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Urol Clin North Am. 2004 May;31(2):301-11.

Lifestyle recommendations to prevent prostate cancer, part II: time to redirect our attention?

Author information

  • 1Department of Urology, University of Michigan Medical Center, 1500 East Medical Center Drive, Ann Arbor, MI 48109-0330, USA. moyad@umich.edu

Abstract

This article provides a foundation for men who want to incorporate lifestyle changes to reduce their risk for prostate cancer and, more importantly, impact all-cause mortality. Table 1 summarizes some of these lifestyle changes that can be recommended to patients in most settings. Minimal time is required to suggest these changes, and a copy of Table 1 can be provided as a reminder to patients. Although these recommendations may seem simple, past studies of men have demonstrated that few (less than 5%) adhere to numerous healthy behaviors simultaneously. It seems to be more common to follow one healthy change in excess than to make multiple changes in moderation. This may be the result of past studies focusing on one lifestyle change to affect disease risk; poor compliance; lack of attention, time, or understanding to this detail; or lack of motivation on the part of the health professional and the patient. Clinical trials of combined moderate lifestyle changes, however, demonstrate that the total effort to make healthy lifestyle changes is more important than one or two behavioral changes in affecting cardiovascular markers, cancer, and all-cause mortality. Recommending a pill is an easy answer, but few supplements for prostate-cancer prevention or total mortality reduction can be recommended, and long-term compliance is a concern with any agent. Additionally, the potential for supplements to increase the risk for prostate cancer or interfere with conventional treatment continues to be a concern, and no dietary supplement has come close to matching the reduction in all-cause mortality observed in clinical trials of lifestyle changes. The time seems ripe to redirect our attention regarding lifestyle changes and prostate cancer risk. What is heart-healthy is prostate-healthy, which makes it more likely that any man concerned about the risk for prostate cancer will make healthy lifestyle changes.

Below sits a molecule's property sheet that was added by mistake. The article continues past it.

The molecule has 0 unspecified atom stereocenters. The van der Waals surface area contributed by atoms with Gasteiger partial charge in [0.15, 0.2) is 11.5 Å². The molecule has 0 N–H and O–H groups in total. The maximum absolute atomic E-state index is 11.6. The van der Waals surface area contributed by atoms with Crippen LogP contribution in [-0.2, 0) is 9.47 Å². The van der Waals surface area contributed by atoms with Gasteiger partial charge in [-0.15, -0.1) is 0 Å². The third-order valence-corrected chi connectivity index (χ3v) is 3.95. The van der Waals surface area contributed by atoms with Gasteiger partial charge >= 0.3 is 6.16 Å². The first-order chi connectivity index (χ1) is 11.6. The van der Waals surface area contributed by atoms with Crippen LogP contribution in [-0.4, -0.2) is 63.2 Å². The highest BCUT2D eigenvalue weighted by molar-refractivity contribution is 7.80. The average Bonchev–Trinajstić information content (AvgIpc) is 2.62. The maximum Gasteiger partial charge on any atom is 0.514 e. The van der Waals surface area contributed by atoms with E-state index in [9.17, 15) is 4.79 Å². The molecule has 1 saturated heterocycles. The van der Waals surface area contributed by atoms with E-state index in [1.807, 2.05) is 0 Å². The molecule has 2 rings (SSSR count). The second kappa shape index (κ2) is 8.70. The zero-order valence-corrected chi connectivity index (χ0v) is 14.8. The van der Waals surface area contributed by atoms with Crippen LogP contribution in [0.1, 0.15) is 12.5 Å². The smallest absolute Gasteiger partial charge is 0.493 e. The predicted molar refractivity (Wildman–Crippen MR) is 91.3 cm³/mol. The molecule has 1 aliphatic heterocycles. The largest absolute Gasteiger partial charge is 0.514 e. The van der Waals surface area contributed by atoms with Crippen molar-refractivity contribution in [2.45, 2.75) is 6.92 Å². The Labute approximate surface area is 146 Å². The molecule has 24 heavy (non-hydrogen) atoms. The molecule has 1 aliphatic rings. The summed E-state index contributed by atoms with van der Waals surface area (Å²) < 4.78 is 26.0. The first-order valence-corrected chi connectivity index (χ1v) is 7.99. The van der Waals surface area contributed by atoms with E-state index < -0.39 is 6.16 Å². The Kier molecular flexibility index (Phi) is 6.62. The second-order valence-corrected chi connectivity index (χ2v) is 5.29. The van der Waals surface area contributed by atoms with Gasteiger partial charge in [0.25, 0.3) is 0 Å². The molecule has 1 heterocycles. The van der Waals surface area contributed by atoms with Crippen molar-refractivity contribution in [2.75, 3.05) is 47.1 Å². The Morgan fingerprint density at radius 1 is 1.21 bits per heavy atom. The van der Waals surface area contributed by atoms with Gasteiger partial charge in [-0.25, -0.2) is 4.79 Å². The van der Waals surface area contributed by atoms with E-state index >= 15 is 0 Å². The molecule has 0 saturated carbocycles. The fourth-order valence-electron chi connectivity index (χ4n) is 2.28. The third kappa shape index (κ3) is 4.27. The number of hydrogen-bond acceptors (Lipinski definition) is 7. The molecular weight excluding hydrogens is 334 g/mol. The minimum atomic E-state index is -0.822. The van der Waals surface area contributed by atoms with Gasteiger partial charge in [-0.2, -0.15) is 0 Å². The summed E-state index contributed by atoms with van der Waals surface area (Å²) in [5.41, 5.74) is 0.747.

PMID:
15123409
[PubMed - indexed for MEDLINE]
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